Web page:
Attending on-post and off-post schools as a military kid
Military children either attend a public school or an on-post school wherever they happen to be living at the time. A military kid might attend an on-post school, then move to a place where there is no installation and have to attend a public school. I have personally attended both public and on-post schools, and have found that I prefer on-post schools.
A few years ago, I was living in on-post housing and attending an on-post school. My family was then moved to a location far from a post, and I had to enroll in the local public school. It was a big change. The people I met did not really understand what it was like to be a military kid or the experiences that come with it, like having a parent deploy for over a year. Initially, this made it difficult to relate to other people and make friends. Adapting to this new life was challenging.
Eventually, I moved back to a military base and was able to attend the on-post school. The people there were understanding, as they had experiences similar to mine. They helped me comfortably settle into my new life, for the next year or so at least. On-post schools are also more accommodating to students who move during or between school years because moving is a frequent occurrence and they are equipped to handle this. The available assistance helped me to not feel too lost on the first day of classes in a new school.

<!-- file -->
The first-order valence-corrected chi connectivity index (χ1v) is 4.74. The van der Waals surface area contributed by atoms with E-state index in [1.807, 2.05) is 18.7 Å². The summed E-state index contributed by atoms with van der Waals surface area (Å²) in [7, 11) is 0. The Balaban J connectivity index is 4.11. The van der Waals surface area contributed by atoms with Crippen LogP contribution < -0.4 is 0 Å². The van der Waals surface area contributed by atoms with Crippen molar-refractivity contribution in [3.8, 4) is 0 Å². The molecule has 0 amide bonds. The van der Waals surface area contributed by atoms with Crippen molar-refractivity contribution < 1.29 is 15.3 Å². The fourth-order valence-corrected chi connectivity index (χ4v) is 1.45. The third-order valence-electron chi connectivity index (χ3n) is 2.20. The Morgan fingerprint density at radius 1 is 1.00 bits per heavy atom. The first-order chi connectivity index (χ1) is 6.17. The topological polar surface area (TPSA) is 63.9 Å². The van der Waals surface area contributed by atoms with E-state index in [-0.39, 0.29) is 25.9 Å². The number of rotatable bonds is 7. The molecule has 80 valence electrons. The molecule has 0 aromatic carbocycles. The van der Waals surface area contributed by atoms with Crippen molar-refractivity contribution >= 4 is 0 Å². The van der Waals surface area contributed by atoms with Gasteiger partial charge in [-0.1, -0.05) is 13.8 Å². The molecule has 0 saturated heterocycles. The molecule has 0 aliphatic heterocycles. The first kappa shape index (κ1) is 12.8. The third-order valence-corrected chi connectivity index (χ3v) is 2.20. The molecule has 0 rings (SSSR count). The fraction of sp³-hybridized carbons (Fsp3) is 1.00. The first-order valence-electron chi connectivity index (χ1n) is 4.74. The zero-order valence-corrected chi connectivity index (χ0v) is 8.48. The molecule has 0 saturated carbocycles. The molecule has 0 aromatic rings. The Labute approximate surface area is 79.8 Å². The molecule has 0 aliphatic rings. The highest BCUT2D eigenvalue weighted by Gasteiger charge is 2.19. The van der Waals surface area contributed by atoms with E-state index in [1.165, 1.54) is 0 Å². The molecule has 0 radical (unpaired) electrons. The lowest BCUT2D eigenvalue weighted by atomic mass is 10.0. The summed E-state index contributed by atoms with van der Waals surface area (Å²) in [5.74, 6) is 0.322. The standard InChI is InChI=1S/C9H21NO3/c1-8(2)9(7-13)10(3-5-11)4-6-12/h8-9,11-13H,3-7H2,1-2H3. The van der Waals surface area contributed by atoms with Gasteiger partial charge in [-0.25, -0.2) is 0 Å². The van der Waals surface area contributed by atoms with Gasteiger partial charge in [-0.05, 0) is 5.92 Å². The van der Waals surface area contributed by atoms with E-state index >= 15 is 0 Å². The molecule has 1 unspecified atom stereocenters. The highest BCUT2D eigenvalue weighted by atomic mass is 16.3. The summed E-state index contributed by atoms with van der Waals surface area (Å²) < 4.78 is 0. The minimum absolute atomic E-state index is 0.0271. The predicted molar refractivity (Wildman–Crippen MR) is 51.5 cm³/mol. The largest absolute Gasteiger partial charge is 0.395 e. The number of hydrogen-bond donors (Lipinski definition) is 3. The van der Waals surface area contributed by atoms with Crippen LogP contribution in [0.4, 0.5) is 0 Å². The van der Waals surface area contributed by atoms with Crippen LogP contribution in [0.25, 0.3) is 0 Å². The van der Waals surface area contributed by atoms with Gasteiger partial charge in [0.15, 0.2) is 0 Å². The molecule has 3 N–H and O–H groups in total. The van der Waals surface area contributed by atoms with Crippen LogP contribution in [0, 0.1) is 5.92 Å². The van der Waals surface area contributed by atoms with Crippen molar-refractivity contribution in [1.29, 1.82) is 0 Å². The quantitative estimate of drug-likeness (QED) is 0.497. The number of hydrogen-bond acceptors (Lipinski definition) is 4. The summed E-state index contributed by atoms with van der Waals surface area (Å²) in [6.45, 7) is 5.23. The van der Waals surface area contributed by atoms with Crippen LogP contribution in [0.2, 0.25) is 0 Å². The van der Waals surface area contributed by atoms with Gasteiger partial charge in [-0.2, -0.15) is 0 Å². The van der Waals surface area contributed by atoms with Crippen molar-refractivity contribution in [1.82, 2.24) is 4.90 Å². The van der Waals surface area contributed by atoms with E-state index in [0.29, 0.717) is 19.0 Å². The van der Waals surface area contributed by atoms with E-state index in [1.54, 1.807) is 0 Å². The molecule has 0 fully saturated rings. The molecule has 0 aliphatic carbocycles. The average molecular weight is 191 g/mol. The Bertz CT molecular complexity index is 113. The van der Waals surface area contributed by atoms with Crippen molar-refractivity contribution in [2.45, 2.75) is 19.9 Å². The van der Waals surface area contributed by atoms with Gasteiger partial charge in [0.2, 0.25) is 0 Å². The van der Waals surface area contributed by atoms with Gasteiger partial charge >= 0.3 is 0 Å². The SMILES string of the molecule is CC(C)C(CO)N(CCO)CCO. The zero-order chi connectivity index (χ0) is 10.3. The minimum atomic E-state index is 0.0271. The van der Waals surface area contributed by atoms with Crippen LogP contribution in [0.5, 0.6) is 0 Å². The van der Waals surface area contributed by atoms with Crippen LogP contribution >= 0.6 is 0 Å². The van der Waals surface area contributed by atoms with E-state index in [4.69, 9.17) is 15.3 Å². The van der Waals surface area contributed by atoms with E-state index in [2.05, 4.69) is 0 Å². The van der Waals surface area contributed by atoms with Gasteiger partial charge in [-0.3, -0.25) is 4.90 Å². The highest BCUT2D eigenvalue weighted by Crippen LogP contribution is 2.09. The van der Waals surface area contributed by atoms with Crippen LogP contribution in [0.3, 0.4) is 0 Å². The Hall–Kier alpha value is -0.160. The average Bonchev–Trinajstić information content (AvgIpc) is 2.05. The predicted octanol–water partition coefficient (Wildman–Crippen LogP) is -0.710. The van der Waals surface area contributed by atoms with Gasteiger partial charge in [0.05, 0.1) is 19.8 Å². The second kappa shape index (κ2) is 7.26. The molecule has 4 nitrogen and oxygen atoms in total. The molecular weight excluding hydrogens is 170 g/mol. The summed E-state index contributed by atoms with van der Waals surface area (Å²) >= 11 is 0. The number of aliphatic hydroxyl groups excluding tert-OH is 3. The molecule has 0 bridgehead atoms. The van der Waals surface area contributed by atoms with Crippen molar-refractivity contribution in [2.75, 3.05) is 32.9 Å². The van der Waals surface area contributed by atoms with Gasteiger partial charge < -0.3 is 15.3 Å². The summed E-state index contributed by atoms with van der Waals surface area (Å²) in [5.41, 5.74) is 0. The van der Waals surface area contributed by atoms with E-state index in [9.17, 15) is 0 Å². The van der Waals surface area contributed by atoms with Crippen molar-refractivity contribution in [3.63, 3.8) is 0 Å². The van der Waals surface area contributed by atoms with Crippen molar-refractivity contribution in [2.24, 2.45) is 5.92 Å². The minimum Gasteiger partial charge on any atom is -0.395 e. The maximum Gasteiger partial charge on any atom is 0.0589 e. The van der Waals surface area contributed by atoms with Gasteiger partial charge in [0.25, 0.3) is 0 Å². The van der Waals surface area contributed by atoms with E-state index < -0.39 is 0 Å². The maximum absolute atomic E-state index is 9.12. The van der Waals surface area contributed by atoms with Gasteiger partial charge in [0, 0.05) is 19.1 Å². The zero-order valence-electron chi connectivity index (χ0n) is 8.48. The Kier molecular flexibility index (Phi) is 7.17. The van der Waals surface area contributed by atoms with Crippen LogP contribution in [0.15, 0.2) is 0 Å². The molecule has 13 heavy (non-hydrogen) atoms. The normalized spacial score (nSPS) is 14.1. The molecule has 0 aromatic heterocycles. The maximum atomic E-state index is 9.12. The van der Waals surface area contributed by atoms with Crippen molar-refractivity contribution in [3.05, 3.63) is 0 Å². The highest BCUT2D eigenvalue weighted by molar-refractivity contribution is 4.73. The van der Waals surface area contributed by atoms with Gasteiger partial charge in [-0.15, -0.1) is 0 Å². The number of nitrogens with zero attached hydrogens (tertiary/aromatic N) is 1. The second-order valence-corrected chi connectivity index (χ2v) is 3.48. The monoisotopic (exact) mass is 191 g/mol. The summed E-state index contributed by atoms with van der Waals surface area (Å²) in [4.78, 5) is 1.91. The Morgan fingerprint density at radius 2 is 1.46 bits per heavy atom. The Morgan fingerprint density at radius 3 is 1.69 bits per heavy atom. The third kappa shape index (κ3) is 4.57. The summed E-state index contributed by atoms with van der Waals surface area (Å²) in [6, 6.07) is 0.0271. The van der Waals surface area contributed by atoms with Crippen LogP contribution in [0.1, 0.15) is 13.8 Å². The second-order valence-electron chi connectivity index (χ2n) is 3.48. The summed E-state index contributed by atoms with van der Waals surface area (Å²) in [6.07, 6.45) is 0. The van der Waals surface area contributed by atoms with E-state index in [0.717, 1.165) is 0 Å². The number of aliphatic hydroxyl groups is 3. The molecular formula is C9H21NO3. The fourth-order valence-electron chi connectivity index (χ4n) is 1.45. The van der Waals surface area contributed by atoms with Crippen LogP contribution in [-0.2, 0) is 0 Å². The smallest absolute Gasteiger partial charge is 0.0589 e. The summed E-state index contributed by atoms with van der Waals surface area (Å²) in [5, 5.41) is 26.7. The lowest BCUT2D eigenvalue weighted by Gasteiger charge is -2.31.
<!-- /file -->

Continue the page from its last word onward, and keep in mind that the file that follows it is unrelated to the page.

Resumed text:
On the other hand, many military kids prefer public schools. I had a diverse group of friends when attending a public school, and I loved being able to learn about their perspectives of the world. Also, the people and community are closer in public schools because children and their peers are able to attend the same school through most of their education.
Personally, I feel that on-post schools are better suited for military kids. Staff and peers in on-post schools know how to interact with military students and act in their best interest. Whether a student is moving, staying for years, coming in the middle of the year or the beginning, on-post schools can help make the experience a bit better. Strong, knowledgeable support for students regardless of their moving or educational situation is pretty nice.